Neither is this a solitary example, nor one of rare occurrence. History abounds with examples that, in the falling fortunes of the great and noble of the earth, their friends fall off, like leaves from the trees in the first frosts of autumn. Sir Walter Raleigh, alike celebrated as a scholar, a gentleman, a statesman, a soldier, and a man of genius, in his last letter to his wife, after his most unjust condemnation to death, says: “To what friend to direct you I know not; for all mine have left me in the true time of need."

But not any longer to dwell on the scenes of high life, with which the generality of my readers have as little concern as my. self, I will turn now to the walks of the more common sort.

In countries where distinction of orders is established by

law, ambition runs in two different channels. With not a few its main object is rank, titles, stars, garters, and ribbons; these baubles being by them preferred greatly to mere wealth, which is eagerly pursued by those, chiefly, who can have little or no expectation of attaining to the high distinctions of civil, ecclesiastical, or military rank. Whereas, in this free country of ours, where there is no distinction of orders, and no established rank of one family above another, the undivided current of ambition is to. wards wealth. Avarice is the general and the ruling passion The pursuit of gain is the only secular pursuit that is much valued or thought of; because, in the common estimation the grand point of honor is to be rich. Mammon is the idol, to which every thing else is made to bend. Offices are sought after for their emol. uments chiefly. Nay, the august seats of legislation aro unhesitatingly deserted for public employments, barren of honor, but of greater profit. Men are appraised, and rated high or low, according to the magnitude of their property. The common question, What is he worth? is answered only in one way.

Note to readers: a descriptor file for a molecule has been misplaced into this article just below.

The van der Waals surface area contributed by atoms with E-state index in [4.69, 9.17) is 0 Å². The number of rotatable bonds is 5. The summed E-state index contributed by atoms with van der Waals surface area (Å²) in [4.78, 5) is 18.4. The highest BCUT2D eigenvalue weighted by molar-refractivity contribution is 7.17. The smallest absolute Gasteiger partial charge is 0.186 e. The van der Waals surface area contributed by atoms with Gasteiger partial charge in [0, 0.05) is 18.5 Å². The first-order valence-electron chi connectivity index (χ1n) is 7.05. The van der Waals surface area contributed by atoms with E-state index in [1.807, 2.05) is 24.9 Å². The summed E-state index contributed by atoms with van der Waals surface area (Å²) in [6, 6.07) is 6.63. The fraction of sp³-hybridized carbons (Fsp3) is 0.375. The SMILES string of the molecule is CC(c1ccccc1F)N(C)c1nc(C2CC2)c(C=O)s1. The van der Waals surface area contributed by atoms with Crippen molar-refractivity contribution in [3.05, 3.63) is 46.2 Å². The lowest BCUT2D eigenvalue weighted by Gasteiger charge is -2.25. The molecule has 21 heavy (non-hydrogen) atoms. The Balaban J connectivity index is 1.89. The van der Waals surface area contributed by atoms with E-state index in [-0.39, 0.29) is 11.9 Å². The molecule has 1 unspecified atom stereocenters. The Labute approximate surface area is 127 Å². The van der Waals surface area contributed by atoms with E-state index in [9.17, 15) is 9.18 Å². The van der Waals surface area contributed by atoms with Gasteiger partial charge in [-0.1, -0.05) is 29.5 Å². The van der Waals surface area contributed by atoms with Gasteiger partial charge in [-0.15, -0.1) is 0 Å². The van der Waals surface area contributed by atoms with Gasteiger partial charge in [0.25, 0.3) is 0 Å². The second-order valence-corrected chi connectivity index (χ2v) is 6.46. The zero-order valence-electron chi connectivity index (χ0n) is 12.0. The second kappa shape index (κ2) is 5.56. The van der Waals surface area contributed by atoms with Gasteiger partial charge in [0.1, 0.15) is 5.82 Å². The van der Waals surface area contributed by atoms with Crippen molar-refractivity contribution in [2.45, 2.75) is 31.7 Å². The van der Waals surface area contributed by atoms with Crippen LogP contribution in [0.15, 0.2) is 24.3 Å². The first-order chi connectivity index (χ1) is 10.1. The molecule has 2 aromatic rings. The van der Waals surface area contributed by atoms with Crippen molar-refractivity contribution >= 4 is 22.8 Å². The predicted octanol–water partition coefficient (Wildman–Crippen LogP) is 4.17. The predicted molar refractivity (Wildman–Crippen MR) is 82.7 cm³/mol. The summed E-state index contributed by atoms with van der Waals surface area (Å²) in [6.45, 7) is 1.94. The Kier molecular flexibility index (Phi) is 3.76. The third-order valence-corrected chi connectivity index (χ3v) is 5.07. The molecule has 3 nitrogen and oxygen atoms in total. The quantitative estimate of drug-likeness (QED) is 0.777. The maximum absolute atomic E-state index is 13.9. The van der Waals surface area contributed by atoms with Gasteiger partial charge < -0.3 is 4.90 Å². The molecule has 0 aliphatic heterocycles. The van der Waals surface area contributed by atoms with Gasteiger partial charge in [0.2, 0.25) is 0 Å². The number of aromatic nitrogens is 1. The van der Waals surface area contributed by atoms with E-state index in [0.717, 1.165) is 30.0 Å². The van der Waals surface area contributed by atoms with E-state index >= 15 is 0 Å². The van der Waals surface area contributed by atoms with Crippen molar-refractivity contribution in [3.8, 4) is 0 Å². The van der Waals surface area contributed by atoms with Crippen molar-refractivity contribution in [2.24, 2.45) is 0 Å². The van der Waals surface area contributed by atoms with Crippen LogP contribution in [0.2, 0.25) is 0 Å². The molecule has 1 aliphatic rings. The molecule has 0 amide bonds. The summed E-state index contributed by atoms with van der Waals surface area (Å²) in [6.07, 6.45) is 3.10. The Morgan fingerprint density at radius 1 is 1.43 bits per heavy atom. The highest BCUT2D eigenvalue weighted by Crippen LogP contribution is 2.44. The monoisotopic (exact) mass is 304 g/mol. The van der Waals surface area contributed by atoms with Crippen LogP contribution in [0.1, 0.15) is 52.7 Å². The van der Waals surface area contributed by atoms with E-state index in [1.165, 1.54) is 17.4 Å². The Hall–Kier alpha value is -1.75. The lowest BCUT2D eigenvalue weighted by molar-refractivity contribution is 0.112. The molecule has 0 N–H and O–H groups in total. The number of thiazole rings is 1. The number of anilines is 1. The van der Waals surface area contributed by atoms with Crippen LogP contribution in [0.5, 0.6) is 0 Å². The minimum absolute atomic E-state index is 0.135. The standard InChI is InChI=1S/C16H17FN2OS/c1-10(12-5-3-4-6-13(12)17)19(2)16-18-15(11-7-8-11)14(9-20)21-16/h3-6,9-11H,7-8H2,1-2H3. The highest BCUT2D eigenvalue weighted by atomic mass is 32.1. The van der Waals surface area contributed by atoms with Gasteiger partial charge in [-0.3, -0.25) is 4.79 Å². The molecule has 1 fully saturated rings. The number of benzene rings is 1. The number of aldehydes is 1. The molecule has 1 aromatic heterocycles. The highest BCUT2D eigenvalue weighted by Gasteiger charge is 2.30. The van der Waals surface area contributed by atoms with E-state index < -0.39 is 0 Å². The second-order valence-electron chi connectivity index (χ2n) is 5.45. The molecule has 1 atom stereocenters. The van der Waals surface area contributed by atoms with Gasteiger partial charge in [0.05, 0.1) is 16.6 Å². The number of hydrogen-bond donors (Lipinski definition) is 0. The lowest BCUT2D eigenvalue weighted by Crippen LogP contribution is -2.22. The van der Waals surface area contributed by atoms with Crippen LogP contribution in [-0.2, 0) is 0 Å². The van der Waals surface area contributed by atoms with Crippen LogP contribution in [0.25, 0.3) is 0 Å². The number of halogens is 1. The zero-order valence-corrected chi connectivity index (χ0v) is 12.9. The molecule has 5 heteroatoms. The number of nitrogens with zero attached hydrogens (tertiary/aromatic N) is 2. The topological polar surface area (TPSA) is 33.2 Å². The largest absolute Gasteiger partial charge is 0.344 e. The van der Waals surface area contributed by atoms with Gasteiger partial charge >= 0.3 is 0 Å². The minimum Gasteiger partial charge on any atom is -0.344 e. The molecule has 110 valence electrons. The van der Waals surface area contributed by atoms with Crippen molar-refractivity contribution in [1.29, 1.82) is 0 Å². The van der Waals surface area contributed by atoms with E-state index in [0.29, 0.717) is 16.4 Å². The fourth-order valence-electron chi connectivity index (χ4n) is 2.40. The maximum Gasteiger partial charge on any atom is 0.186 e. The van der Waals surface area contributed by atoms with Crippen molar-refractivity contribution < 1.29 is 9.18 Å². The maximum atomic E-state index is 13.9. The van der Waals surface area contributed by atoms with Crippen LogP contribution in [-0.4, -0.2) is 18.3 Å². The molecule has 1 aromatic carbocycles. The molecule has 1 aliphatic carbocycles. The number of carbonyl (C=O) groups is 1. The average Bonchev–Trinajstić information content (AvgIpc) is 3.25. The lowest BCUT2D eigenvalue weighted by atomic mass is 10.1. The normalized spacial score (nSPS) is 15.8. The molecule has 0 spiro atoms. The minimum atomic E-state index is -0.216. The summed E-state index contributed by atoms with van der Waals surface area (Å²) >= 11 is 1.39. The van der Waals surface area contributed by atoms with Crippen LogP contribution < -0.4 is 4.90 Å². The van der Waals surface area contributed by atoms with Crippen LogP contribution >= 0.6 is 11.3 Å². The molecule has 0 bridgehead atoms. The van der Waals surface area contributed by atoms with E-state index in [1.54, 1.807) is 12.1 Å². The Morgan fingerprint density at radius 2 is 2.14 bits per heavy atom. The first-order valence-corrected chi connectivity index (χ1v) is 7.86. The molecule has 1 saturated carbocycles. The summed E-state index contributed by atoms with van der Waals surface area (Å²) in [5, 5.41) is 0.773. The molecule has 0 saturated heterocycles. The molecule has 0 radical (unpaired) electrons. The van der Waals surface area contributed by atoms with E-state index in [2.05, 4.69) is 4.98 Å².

If his estate be small, he is worth little; if he have no estate left, he is worth nothing. It is but of small account, though he have an ample fund of moral and intellectual worth ;-the worth that is most eagerly sought, most highly prized, and most generally esteemed, is pecuniary worth.

In the scramble of such multitudes after riches, very many must needs be unsuccessful; for in no country whatever, can more than a comparative few arrive at wealth. By far the greater part of the candidates, falling short of their expectations, endure the pangs of disappointment, and pine under the corrodings of envy. With some avarice defeats its own aim.